Photo by Stephanie Beltz-Price

Now and Tomorrow 

“Now we have 100 momma cows and 12 first calf heifers,” Jenny said. “We raise our own replacements and just weaned 90 calves,” Jason added. “We have three bulls; one Salers, one Angus/Salers and one Angus/Salers/Simmental cross,” he said. “Our herd is Salers bases mama cows, continuing with Salers/Angus bulls.”

Poors have their cows on a spring calving cycle. 

“We start calving early February and generally don’t have to worry too much about calving issues,” Jenny said. “We do bring them through the basement when they are born during the ice and snow. We give them every opportunity to get a good start when they are cold after they are first born,” Jason said “But we get them warm and back out with mama to get that colostrum in them.”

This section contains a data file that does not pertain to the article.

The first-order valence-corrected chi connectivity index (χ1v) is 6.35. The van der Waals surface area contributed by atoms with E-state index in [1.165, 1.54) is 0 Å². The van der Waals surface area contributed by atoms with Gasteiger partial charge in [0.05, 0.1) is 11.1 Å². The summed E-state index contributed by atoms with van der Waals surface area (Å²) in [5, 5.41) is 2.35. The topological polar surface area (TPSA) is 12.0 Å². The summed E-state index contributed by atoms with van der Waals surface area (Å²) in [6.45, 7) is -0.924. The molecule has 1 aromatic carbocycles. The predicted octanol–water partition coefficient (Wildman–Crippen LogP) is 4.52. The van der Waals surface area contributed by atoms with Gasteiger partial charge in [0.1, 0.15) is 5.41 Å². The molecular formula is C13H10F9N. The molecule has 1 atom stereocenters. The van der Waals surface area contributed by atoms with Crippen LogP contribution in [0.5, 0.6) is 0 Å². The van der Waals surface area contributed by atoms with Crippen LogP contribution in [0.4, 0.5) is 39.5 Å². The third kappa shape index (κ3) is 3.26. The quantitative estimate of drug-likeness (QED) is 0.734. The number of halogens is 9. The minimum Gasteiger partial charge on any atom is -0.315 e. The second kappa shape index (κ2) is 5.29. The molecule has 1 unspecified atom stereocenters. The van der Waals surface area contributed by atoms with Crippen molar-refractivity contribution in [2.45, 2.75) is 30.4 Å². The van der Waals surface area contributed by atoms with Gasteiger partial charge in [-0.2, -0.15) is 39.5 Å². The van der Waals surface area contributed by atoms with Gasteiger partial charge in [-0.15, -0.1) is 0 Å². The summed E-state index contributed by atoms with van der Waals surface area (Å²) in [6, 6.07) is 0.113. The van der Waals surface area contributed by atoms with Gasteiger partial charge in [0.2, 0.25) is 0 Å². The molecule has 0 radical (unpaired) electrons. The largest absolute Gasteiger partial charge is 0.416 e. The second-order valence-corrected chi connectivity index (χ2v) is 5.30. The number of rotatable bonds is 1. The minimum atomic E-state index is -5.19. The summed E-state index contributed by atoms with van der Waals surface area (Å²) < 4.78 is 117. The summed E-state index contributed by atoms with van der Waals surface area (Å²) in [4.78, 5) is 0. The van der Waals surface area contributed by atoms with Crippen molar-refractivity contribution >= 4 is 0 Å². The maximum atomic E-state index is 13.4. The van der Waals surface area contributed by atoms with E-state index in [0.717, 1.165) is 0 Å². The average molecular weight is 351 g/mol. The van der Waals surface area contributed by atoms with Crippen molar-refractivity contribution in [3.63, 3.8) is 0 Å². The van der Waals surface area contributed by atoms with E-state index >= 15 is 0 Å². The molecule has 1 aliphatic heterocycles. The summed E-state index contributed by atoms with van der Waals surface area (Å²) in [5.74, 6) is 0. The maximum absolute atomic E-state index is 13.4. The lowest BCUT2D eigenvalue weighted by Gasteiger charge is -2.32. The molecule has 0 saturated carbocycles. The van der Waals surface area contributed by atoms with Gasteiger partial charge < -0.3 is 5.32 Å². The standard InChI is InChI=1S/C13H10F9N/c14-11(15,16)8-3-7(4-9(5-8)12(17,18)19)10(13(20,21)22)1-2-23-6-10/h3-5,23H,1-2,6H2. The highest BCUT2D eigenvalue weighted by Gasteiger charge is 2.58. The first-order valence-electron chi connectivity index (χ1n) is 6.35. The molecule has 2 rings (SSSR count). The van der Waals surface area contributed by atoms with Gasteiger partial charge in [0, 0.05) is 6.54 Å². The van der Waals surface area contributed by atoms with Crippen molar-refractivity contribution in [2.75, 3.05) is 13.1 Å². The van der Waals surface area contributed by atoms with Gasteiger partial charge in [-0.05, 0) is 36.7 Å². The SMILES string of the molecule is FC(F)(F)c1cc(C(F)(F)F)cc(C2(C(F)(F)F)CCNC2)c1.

They raise their herd on just over 700 acres. 

“We have 300 acres in permanent, established pasture and try to put more ground into pasture each year,” Jason said. “We planted 53 acres this past fall but because we didn’t get rain on it for a while, we still aren’t sure if it is going to take.”

They utilize wheat planted in the fall and Sudan grass in the summer along with the fescue. 

“We cut hay off the farm, and stockpile fescue in the fall to hold us over the winter,” Jason said. “We don’t own hay equipment. It works best for us to have the neighbor cut the 85 acres.”

Herd health is important to continue to grow the herd. “We keep the momma and new babies on the pasture for two to three weeks and then we rotate them onto clean ground to reduce scours,” Jason said. “We run the cattle through in the spring, when the babies are about 60 days and have the vet out to do the vaccines and deworming for the cows and calves. We also castrate and implant bull calves in the spring.”